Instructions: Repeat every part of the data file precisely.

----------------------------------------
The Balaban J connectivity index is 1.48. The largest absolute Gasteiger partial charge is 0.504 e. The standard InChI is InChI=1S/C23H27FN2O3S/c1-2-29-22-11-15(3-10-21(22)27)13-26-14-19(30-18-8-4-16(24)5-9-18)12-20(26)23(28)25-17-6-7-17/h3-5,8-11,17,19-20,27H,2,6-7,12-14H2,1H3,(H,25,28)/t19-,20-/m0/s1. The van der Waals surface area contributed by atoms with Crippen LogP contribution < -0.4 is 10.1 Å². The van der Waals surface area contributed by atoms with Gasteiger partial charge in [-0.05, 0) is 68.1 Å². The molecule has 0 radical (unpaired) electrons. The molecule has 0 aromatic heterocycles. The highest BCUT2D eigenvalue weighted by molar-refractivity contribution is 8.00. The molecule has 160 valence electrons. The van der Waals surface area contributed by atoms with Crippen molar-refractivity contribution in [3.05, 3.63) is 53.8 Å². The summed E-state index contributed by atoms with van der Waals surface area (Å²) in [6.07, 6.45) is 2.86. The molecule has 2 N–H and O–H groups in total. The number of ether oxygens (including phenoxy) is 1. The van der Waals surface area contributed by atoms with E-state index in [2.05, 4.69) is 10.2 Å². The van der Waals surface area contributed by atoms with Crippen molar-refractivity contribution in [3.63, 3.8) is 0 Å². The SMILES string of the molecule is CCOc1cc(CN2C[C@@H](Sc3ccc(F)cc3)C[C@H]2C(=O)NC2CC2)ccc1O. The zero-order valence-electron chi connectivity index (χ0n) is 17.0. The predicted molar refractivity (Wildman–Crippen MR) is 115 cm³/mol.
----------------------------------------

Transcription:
The Balaban J connectivity index is 1.48. The largest absolute Gasteiger partial charge is 0.504 e. The standard InChI is InChI=1S/C23H27FN2O3S/c1-2-29-22-11-15(3-10-21(22)27)13-26-14-19(30-18-8-4-16(24)5-9-18)12-20(26)23(28)25-17-6-7-17/h3-5,8-11,17,19-20,27H,2,6-7,12-14H2,1H3,(H,25,28)/t19-,20-/m0/s1. The van der Waals surface area contributed by atoms with Crippen LogP contribution < -0.4 is 10.1 Å². The van der Waals surface area contributed by atoms with Gasteiger partial charge in [-0.05, 0) is 68.1 Å². The molecule has 0 radical (unpaired) electrons. The molecule has 0 aromatic heterocycles. The highest BCUT2D eigenvalue weighted by molar-refractivity contribution is 8.00. The molecule has 160 valence electrons. The van der Waals surface area contributed by atoms with Crippen molar-refractivity contribution in [3.05, 3.63) is 53.8 Å². The summed E-state index contributed by atoms with van der Waals surface area (Å²) in [6.07, 6.45) is 2.86. The molecule has 2 N–H and O–H groups in total. The number of ether oxygens (including phenoxy) is 1. The van der Waals surface area contributed by atoms with E-state index in [2.05, 4.69) is 10.2 Å². The van der Waals surface area contributed by atoms with Crippen molar-refractivity contribution in [3.63, 3.8) is 0 Å². The SMILES string of the molecule is CCOc1cc(CN2C[C@@H](Sc3ccc(F)cc3)C[C@H]2C(=O)NC2CC2)ccc1O. The zero-order valence-electron chi connectivity index (χ0n) is 17.0. The predicted molar refractivity (Wildman–Crippen MR) is 115 cm³/mol.